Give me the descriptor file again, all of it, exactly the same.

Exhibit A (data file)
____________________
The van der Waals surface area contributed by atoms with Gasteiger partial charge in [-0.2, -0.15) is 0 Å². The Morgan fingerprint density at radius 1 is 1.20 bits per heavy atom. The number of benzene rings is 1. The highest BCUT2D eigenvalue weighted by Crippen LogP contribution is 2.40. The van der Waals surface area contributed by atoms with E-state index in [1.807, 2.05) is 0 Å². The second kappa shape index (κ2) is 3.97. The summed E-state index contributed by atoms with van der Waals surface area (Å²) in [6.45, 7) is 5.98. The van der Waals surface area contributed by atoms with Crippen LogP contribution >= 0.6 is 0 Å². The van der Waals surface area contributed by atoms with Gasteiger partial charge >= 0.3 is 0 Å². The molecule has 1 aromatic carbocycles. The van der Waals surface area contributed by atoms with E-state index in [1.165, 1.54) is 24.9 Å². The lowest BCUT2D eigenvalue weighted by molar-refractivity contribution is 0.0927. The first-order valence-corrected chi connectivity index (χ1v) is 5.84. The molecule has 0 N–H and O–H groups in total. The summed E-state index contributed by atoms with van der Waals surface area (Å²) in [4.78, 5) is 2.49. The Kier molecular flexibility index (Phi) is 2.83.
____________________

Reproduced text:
The van der Waals surface area contributed by atoms with Gasteiger partial charge in [-0.2, -0.15) is 0 Å². The Morgan fingerprint density at radius 1 is 1.20 bits per heavy atom. The number of benzene rings is 1. The highest BCUT2D eigenvalue weighted by Crippen LogP contribution is 2.40. The van der Waals surface area contributed by atoms with E-state index in [1.807, 2.05) is 0 Å². The second kappa shape index (κ2) is 3.97. The summed E-state index contributed by atoms with van der Waals surface area (Å²) in [6.45, 7) is 5.98. The van der Waals surface area contributed by atoms with Crippen LogP contribution >= 0.6 is 0 Å². The van der Waals surface area contributed by atoms with Gasteiger partial charge >= 0.3 is 0 Å². The molecule has 1 aromatic carbocycles. The van der Waals surface area contributed by atoms with E-state index in [1.165, 1.54) is 24.9 Å². The lowest BCUT2D eigenvalue weighted by molar-refractivity contribution is 0.0927. The first-order valence-corrected chi connectivity index (χ1v) is 5.84. The molecule has 0 N–H and O–H groups in total. The summed E-state index contributed by atoms with van der Waals surface area (Å²) in [4.78, 5) is 2.49. The Kier molecular flexibility index (Phi) is 2.83.